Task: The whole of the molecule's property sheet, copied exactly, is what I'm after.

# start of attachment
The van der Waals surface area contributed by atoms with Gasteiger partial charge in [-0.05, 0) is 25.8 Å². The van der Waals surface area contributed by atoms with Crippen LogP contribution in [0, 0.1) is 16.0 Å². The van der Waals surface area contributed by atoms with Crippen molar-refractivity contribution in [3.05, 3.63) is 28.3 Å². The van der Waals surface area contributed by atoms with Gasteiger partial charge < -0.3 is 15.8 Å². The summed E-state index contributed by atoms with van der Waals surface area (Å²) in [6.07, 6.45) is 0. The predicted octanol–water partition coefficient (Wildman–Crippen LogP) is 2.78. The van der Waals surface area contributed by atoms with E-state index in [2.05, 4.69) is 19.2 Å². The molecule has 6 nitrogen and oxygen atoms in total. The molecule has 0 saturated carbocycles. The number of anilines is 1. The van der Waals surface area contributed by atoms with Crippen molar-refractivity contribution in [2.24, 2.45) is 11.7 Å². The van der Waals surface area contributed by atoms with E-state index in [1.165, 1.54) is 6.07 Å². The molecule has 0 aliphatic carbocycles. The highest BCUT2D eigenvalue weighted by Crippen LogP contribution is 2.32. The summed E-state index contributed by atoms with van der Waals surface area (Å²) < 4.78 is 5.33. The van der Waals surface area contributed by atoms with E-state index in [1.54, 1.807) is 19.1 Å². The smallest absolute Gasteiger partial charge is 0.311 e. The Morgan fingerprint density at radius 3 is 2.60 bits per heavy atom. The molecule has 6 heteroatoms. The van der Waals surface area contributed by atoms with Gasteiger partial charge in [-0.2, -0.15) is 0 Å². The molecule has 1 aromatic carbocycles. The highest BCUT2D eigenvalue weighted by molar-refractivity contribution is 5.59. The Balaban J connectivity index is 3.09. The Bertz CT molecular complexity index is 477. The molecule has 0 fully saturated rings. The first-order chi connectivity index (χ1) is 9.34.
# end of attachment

The van der Waals surface area contributed by atoms with Gasteiger partial charge in [-0.05, 0) is 25.8 Å². The van der Waals surface area contributed by atoms with Crippen LogP contribution in [0, 0.1) is 16.0 Å². The van der Waals surface area contributed by atoms with Crippen molar-refractivity contribution in [3.05, 3.63) is 28.3 Å². The van der Waals surface area contributed by atoms with Gasteiger partial charge < -0.3 is 15.8 Å². The summed E-state index contributed by atoms with van der Waals surface area (Å²) in [6.07, 6.45) is 0. The predicted octanol–water partition coefficient (Wildman–Crippen LogP) is 2.78. The van der Waals surface area contributed by atoms with E-state index in [2.05, 4.69) is 19.2 Å². The molecule has 6 nitrogen and oxygen atoms in total. The molecule has 0 saturated carbocycles. The number of anilines is 1. The van der Waals surface area contributed by atoms with Crippen molar-refractivity contribution in [2.24, 2.45) is 11.7 Å². The van der Waals surface area contributed by atoms with E-state index in [1.165, 1.54) is 6.07 Å². The molecule has 0 aliphatic carbocycles. The highest BCUT2D eigenvalue weighted by Crippen LogP contribution is 2.32. The summed E-state index contributed by atoms with van der Waals surface area (Å²) < 4.78 is 5.33. The van der Waals surface area contributed by atoms with E-state index in [1.54, 1.807) is 19.1 Å². The smallest absolute Gasteiger partial charge is 0.311 e. The Morgan fingerprint density at radius 3 is 2.60 bits per heavy atom. The molecule has 6 heteroatoms. The van der Waals surface area contributed by atoms with Gasteiger partial charge in [-0.2, -0.15) is 0 Å². The molecule has 1 aromatic carbocycles. The highest BCUT2D eigenvalue weighted by molar-refractivity contribution is 5.59. The Balaban J connectivity index is 3.09. The Bertz CT molecular complexity index is 477. The molecule has 0 fully saturated rings. The first-order chi connectivity index (χ1) is 9.34.